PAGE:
There is “more chatter” about Vladimir Putin’s health in Russia and increased speculation about who will replace him, Western officials have said.
But one official said there was not an “immediate threat” to Putin’s grip on power despite some 20,000 Russian soldiers having been killed so far in Ukraine.
“We are not seeing that from the elites, we are not seeing that from the population,” they said.
“There is more chatter about his health. There is more speculation about succession.”
They added the presidential election due in 2024 was “certainly looking more interesting than it perhaps was six months ago”.
One official said the fact the Russian government had not rebranded its invasion of Ukraine from a “special operation” to a “war” showed there was “high nervousness” about “what Russians really think” of the conflict.
“They don’t want to test that,” they said. “There is a split between the big cities and the regions.”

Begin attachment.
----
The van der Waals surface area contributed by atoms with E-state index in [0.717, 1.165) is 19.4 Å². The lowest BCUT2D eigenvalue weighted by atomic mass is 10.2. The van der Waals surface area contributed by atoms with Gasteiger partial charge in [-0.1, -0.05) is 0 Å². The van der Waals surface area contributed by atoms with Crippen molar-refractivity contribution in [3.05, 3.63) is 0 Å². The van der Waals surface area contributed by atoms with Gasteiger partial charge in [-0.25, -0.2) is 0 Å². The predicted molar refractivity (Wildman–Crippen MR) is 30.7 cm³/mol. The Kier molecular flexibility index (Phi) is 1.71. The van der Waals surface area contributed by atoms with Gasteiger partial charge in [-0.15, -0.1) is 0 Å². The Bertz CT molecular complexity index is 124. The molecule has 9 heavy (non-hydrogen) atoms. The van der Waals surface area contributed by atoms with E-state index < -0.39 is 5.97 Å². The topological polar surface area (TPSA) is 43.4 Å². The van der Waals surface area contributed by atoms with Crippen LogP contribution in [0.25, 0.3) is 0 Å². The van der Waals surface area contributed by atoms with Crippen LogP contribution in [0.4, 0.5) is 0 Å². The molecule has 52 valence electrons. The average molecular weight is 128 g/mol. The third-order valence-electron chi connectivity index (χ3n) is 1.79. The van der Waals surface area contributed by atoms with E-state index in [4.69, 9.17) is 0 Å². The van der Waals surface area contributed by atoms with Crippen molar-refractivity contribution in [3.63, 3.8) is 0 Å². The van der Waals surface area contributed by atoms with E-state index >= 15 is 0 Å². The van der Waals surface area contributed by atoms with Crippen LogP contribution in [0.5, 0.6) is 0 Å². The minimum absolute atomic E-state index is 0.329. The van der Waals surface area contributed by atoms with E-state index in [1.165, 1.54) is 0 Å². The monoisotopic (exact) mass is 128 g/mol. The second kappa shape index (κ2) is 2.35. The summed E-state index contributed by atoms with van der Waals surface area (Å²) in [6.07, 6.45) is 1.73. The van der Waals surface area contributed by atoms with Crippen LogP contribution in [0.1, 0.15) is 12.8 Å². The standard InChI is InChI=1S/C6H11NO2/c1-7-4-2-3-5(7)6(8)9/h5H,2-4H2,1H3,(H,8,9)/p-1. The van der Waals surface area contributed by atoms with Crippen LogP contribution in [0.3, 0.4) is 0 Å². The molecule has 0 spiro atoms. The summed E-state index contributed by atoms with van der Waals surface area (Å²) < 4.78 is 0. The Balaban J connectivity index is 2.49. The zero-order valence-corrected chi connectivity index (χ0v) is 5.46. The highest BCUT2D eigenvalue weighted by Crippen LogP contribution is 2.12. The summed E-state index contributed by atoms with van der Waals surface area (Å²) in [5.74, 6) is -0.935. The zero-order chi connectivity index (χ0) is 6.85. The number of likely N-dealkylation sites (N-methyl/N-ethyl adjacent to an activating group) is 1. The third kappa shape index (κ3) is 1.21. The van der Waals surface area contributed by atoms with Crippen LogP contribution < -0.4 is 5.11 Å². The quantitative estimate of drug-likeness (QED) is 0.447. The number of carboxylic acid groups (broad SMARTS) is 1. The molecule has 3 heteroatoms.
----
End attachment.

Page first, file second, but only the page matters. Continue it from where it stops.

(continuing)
Western officials said the belief was older Russians who lived outside of the big cities and relied on state media were more supportive of the war, while younger people in urban areas were not.
Officials are expecting the end of summer, and the warm weather, to have a “big impact on the political mood” in Russia.
It comes as Boris Johnson warned his cabinet there was a risk of “growing fatigue” around the world with the conflict.
Downing Street said the PM told ministers it “was vital to remember that the Ukrainians are fighting for freedom” and that the UK “would be steadfast in supporting them”.
Johnson added: “We must not allow anyone to believe that making concessions to Putin would lead to anything but disaster.”